It's bunk oh, baby.
As you know, there are more improbably fused cuisines coming out of trucks these days than you can shake a dipstick at. Any number of said trucks could go either way and more often than not end up being pretty fantastic. The Asian Soul Kitchen (aka It’s Bento Baby) is offering up far east meets deep south: think yakisoba with a side of collards.
The creation of media/events producer Akiko Konami (who is working on a project with the original Iron Chef Japanese, Rokusaburo Michiba in Tokyo) and NYC restaurateur Richard Wright, ASK, just hit the streets last week after weeks of (unabating) tweeting. I have been pretty excited about this one and even reserved one of the final spots in my food truck tour for it. So imagine my delight to see them along Miracle Mile today. Even better, Yvonne called me out of nowhere to see if I was free for lunch. Score! Now I could try a few different menu items and FINALLY hit a truck with Yvonne. We met under the impression that we would go to tons of trucks in collusion, yet this was the first time we actually ate at one together.
Parking was a breeze and there was no line (however there was a pretty sizeable line when we were leaving). The menu, which I had read through on line previously, looks really great. I was having a hard time making up my mind until I stopped at The Sampler, which included 2 dishes, 1 side and choice of rice ($8). I settled on the Nikujaga (a stew of beef and potatoes in pork broth with konyaku noodles) over black rice, the Lollipop Chicken with a tamarind glaze, and collard greens. I also ordered an iced green tea. The food came out super fast. It sounds amazing, right? Well, upon opening the box my heart sank. It looked downright icky. See below.
And the food was supposed to look like THIS.
While it was a brisk day, the food was cold upon first bite. I liked the collards – they were acidic and spirited. And cold. My nikujaga was downright unsettling to look at and the textures that were co-mingling did not gel with me. And cold. The meat was stringy and recalled something I might find in a big bowl of mystery at Sanamluang. The glass-like noodles had a nice flavor but made no sense with the huge chunks of potatoes. All of this was served over black rice. I liked the rice but I’m not sure why noodles were served over rice.
The chicken, I imagine was intended to be reminiscent of General Tso, and the glaze had a nice piquancy but was also essentially candied, like an apple. The crispety skin tasted mostly of the oil it was cooked in and was not unlike pork rinds. I might add that the actual meat was oily and sinewy.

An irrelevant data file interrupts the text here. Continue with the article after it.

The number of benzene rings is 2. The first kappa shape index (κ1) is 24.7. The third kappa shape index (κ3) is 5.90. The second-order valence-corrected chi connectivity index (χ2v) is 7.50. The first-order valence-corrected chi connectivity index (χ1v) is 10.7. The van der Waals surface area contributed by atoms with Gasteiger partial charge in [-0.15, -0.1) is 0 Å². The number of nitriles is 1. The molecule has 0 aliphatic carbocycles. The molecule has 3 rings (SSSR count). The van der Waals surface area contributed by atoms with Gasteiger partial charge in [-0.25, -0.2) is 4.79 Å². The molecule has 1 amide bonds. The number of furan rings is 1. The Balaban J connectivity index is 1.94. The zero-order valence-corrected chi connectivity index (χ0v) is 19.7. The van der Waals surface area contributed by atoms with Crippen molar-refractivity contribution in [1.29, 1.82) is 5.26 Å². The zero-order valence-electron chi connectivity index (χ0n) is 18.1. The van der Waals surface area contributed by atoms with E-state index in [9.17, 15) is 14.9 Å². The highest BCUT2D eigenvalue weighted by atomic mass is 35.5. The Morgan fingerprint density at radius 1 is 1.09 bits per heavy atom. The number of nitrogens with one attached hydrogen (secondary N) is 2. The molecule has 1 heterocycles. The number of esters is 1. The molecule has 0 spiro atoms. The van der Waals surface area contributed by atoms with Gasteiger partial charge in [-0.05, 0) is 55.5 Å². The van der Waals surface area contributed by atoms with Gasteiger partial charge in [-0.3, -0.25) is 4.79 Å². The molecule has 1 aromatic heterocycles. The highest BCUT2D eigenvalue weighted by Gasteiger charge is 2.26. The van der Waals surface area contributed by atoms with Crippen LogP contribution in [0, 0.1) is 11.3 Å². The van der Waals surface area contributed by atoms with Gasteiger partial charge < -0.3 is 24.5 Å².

I very much liked my green tea, though.
Yvonne ordered the sampler as well. She went with the Salmon Korroke (croquettes), black rice, an Asian Slider and the Spicy Creamy Mac & Cheese with iced-barley tea. Her box looked good and upon first bite of the mac & cheese we were excited. It was creamy, it was spicy, and impressive. The heat was light but lingered on the palate for a while. The croquettes were fine, but unmemorable. I did appreciate their lightness considering the fry factor. The slider looked good, lotta meat. But here’s the biggie – I love rare, I love bloody in my meat - this burger was RAW. And cold. If you can imagine biting down on that texture, unaware, then you can conceptualize the coup de grace on this food truck experience.
Now I see why our food came out so lightning fast. It was not cooked nor was it heated up.
Yvonne very much liked her barley tea, though.
An interesting note: the concept of fusion in this menu did not involve spices and flavors from the 2 food camps being married in a dish, but rather distinctly separate menu items from said camps. This is perfectly fine and, theoretically, worked.
One of my peeves in the food truck sphere is when the fine owners of the trucks don’t put out a trash can. So, we ended up hiking down the street in search of one and stumbled across a multitude of other food trucks, where Yvonne ordered a couple of pastels from the Bool truck and I a short rib taco from LA FuXion. And there we ate our lunch. When we were done we used their trash cans to throw everything away.
Note the trash can.